Old Master Paintings, Drawings, and British Portraits


KLAES MOLENAER (Haarlem 1628/1629 – Haarlem 1676)

A Winter Landscape with Numerous Figures on a Frozen River Outside the Town Walls

signed k. molenaer in the lower left

oil on panel

13 x 17 inches          (33 x 43 cm.)


Anonymous Sale, Christie’s, New York, June 18, 1982, lot 106 where bought by

Private Collection, New York, until the present time


Outside the old stone walls of a Dutch town a frozen river is filled with skaters and sledges.  In the foreground on a bank of frozen grass a lone seated spectator wearing a fur-trimmed red cap watches the scene.  The flow on the ice commences in the lower left with a kneeling boy adjusting his skate near groups of townsfolk conversing around a horse-drawn sledge.  A father and his young daughter stand at the heart of the scene alongside the sledge’s snow-white horse.  As the river proceeds into the distance the groups of skaters thin out but remain visible into the farthest depths of the composition, well past the isolated house of the right background.  A single exiting figure is visible in the passageway of the stone walls.  The bare ground and rooftops of the town are flecked with snow.  The sky is a wintry mix of white, grey and purple. 

Molenaer has adeptly captured the reflection of a winter’s day in mid-seventeenth century Holland.  The start of the action at the painting’s edge, as well as the placement in the center foreground of an empty bench creates visual markers for observation and participation within the scene.  The low vantage point of the composition combined with the sharp diagonal across the foreground which leads the eye to the distant and equally low horizon point serve to further this feeling of immediate accessibility.  The artist’s employment of red accents in the clothing of the figures again draws the eye through the scene and onto the open ice.  Even the frozen tree branches of the foreground all sway to the right paralleling the foot traffic, while the branches in the middle ground which frame both sides, point towards the distant horizon.  Through the artist’s technical virtuosity viewer and subject are melded.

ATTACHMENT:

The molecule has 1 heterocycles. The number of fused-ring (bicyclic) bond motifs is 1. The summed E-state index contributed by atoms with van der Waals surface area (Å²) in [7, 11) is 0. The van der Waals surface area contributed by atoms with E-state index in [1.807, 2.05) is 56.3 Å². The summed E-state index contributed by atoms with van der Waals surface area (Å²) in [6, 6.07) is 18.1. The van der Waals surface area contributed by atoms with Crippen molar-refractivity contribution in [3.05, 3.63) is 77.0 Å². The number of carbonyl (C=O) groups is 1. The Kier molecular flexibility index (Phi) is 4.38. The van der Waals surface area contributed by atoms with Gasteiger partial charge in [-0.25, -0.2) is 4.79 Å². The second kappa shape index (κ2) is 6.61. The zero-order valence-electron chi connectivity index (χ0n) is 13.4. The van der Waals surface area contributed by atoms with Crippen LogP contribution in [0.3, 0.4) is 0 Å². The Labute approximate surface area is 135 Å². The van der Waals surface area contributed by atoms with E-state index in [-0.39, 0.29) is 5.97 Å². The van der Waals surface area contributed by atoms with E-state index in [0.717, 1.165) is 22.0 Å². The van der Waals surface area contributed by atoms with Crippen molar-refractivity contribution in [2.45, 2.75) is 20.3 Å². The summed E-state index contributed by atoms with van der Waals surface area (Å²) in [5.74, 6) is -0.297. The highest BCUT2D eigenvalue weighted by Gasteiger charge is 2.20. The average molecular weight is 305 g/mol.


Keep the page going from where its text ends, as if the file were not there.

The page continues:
Klaes Molenaer is best known for his winter scenes.  These works reflect the influence of his contemporary and fellow Haarlem artist Jacob van Ruisdael as well as Isaak van Ostade.  The youngest of seven siblings, he is the brother of the artists Bartholomeus and Jan Miense Molenaer.  He specialized in landscapes and genre, which included beach scenes, river views and peasant gatherings in taverns and villages.  His early works show the influence of Jan van Goyen and he is thought to have studied with Salomon van Ruysdael.  He joined the Guild of St. Luke in Haarlem in 1651.  He was particularly skillful at depicting and recording contemporary Dutch life, with his most notable pupils being Nicolas Piemont and Thomas Heeremans. [1]



[1] Biographical information taken from E. Benezit, “Klaes Molenaer” in Dictionnaire des Peintres, Sculpteurs, Dessinateurs et Graveurs, vol. 7, Libraire Gründ, 1976, p. 462; Homan Potterton, “Klaes Molenaer” in Dutch Seventeenth and Eighteenth Century Paintings in the National Gallery of Ireland, 1986, pp. 95-96; and Görel Cavalli-Björkman, “Nicolaes Molenaer” in Dutch and Flemish Paintings II, Nationalmuseum, Stockholm, 2005, p. 328.

Lawrence Steigrad Fine Arts

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